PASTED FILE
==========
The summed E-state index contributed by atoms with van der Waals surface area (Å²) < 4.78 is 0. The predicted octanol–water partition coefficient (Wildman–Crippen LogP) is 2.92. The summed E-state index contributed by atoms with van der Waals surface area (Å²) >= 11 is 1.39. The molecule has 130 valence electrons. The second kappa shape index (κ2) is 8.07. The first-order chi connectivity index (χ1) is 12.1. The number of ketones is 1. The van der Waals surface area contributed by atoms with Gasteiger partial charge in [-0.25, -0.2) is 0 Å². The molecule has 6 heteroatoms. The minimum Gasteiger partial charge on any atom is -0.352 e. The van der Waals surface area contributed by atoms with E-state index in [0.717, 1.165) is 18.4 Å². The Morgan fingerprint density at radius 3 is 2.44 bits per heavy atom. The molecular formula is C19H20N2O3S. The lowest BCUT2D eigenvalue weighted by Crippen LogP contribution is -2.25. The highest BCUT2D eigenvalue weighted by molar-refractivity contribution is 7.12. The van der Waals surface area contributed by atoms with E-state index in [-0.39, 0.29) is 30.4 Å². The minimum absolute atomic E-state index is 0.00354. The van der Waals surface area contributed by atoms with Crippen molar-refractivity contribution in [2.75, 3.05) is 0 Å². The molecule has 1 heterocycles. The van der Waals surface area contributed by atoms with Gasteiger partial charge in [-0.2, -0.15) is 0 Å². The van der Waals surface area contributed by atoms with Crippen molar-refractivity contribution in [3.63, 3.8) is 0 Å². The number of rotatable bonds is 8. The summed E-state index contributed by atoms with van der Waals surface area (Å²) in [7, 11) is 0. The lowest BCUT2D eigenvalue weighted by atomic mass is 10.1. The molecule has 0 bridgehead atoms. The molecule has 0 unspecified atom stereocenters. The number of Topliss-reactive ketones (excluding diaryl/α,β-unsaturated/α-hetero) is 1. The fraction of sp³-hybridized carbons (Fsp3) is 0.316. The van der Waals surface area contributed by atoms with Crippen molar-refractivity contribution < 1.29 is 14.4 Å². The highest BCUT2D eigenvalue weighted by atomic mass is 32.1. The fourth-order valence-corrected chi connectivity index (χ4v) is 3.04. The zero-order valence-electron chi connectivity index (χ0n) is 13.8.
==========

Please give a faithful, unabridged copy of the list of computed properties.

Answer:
The summed E-state index contributed by atoms with van der Waals surface area (Å²) < 4.78 is 0. The predicted octanol–water partition coefficient (Wildman–Crippen LogP) is 2.92. The summed E-state index contributed by atoms with van der Waals surface area (Å²) >= 11 is 1.39. The molecule has 130 valence electrons. The second kappa shape index (κ2) is 8.07. The first-order chi connectivity index (χ1) is 12.1. The number of ketones is 1. The van der Waals surface area contributed by atoms with Gasteiger partial charge in [-0.25, -0.2) is 0 Å². The molecule has 6 heteroatoms. The minimum Gasteiger partial charge on any atom is -0.352 e. The van der Waals surface area contributed by atoms with E-state index in [0.717, 1.165) is 18.4 Å². The Morgan fingerprint density at radius 3 is 2.44 bits per heavy atom. The molecular formula is C19H20N2O3S. The lowest BCUT2D eigenvalue weighted by Crippen LogP contribution is -2.25. The highest BCUT2D eigenvalue weighted by molar-refractivity contribution is 7.12. The van der Waals surface area contributed by atoms with E-state index in [-0.39, 0.29) is 30.4 Å². The minimum absolute atomic E-state index is 0.00354. The van der Waals surface area contributed by atoms with Crippen molar-refractivity contribution in [2.75, 3.05) is 0 Å². The molecule has 1 heterocycles. The van der Waals surface area contributed by atoms with Gasteiger partial charge in [-0.2, -0.15) is 0 Å². The van der Waals surface area contributed by atoms with Crippen molar-refractivity contribution in [3.63, 3.8) is 0 Å². The number of rotatable bonds is 8. The summed E-state index contributed by atoms with van der Waals surface area (Å²) in [7, 11) is 0. The lowest BCUT2D eigenvalue weighted by atomic mass is 10.1. The molecule has 0 bridgehead atoms. The molecule has 0 unspecified atom stereocenters. The number of Topliss-reactive ketones (excluding diaryl/α,β-unsaturated/α-hetero) is 1. The fraction of sp³-hybridized carbons (Fsp3) is 0.316. The van der Waals surface area contributed by atoms with Crippen molar-refractivity contribution < 1.29 is 14.4 Å². The highest BCUT2D eigenvalue weighted by atomic mass is 32.1. The fourth-order valence-corrected chi connectivity index (χ4v) is 3.04. The zero-order valence-electron chi connectivity index (χ0n) is 13.8.